Seems to me that the name Casio has been around for years and especially as I used to travel the world from the Near East to the Far East, from Europe to the Americas and Casio was just – there. My first calculator was of course Casio and I think I also had a tiny musical keyboard, also Casio and indeed all my friends have something made by Casio too. And yet we’re really only talking of back to the 1970’s probably, which is not that long ago, but certainly was the marvelous and wonderful years for the explosion of “people” electronics. With the emergence of LED and LCD and miniaturization of electronic components, suddenly as if from nowhere – Casio was born. Established as a Company way back in 1957 and developing the Casio 14-A compact calculator (an all electric one!), this was just the start. With their (1960) new manufacturing Company in Tokyo, followed by a European facility in Zurich in 1967 the Casio Company was up and running. . . .fast!
They made and still make a dizzying array of products from Electronic Dictionary’s to Calculators (of course), to Cash Registers to Labelling machines. Musical Instruments to Projectors to Cell Phones and Digital Cameras. In fact if it was small, consumer attractive, then Casio probably made it.
Then in November 1974 they came out with an amazing watch product – The CASIOTRON – an electronic watch with complications. And it had to have something different as the Japanese watch making industry was virtually a “closed shop” and quality and price was the name of the game. So Casio produced something that bit different. Not only did this watch show hours and minutes and seconds, but a 10 second continuous counter plus the month and the day, but also had a unique function that could automatically determine the number of days in a month – an “automatic” calendar. It had an easily visible Liquid Crystal Display that was simply sensational at that time.
I’m almost sure I got that first model too, but it’s so long ago now I can’t remember! I certainly had quite a number of Casio models over the years though and when one “died” I tended to get another. Mostly the older prototype displays gave up the ghost eventually, but as with everything Casio did, they improved on it next time round! Their motto of “creativity and contribution” is not a bad goal and one that still drives the company today.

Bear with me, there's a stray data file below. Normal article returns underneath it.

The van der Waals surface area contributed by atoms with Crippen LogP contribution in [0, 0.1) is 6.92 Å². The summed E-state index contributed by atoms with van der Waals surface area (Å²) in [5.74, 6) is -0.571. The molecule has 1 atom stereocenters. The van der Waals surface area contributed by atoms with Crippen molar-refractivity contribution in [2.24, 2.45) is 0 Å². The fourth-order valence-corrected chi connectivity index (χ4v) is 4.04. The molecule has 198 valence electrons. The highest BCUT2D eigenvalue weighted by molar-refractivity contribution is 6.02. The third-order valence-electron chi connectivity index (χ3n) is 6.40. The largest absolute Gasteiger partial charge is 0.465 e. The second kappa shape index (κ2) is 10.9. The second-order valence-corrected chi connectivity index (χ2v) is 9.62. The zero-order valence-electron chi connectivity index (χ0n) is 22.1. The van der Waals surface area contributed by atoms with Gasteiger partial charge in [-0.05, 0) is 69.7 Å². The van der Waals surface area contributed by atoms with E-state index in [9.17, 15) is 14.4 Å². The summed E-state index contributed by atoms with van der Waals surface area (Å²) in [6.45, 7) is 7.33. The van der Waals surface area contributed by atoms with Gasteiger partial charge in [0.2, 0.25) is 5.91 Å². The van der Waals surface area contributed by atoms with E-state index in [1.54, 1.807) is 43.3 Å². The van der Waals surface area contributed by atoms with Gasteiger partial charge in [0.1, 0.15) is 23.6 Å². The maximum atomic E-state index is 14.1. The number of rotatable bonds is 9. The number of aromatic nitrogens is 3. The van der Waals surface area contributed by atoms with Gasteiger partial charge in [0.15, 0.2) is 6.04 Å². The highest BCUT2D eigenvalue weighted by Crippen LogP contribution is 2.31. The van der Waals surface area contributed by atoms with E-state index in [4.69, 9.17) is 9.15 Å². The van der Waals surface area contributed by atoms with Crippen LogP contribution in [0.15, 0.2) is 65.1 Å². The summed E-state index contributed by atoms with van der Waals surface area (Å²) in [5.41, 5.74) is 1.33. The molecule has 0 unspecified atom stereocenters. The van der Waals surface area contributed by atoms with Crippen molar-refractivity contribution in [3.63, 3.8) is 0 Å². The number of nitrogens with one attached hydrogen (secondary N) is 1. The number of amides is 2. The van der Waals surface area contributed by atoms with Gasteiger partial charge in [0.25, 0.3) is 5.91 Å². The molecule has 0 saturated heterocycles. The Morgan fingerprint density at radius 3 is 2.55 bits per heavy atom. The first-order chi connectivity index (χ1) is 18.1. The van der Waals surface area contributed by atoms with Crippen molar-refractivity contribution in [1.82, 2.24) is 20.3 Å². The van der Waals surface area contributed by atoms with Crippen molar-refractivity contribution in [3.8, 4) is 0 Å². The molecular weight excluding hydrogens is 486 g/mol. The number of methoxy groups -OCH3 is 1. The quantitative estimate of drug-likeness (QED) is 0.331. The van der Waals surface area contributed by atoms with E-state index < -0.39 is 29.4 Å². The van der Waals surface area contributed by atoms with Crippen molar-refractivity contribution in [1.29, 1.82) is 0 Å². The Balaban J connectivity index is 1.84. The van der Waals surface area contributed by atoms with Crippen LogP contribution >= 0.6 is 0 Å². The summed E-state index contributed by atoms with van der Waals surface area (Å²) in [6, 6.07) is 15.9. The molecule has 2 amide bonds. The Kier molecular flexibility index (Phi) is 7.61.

As said, the range of watches is truly exceptional and a simple click on Google will find hundreds of examples, though here I show just some of the milestones of this interesting Company.
In 1983, Casio released a new watch that overturned the normal ideas of the watch and clock industry. Bucking the trend this rugged design of the G-SHOCK was based on a unique concept of a really tough watch that could be dropped from the top of a building and still not break. It really took off in the USA as this idea definitely appealed the the guy in the street.
It had quite a few features such as the high contrast crystal display, stopwatch, timer, auto-calendar and so on, but all in this rugged high performance urethane cased body, which totally protected the inner movement
by design. This high impact plastic structure gave superb shock resistant properties.
Just a year later in March 1985 another innovation which was based on the novel idea of making the watch and plastic wristband all one piece, was the PELA FS-10. Here Casio used a new hybrid moulding technology which applied plastic moulding and microelectronics expertise. This was amazingly thin at only 3.9 millimeters and very light at 12 grams and it was an immediate success and became the watch industry’s first million-selling model.
I can’t ever remember seeing one of those at the time, but this image shows that it was a very sleek affair. I particularly like the “drivers” style slanted display so when driving the car you can easily see the time (assuming you’re a left wrist watch wearer of course). The integrated plastic strap really suits it very well and what’s interesting for me is the quite different look of this model compared to the G-Shock – a different market I would think and yet produced with the same flair – that’s Casio for you. It also shows the Company vision and producing watches for all tastes.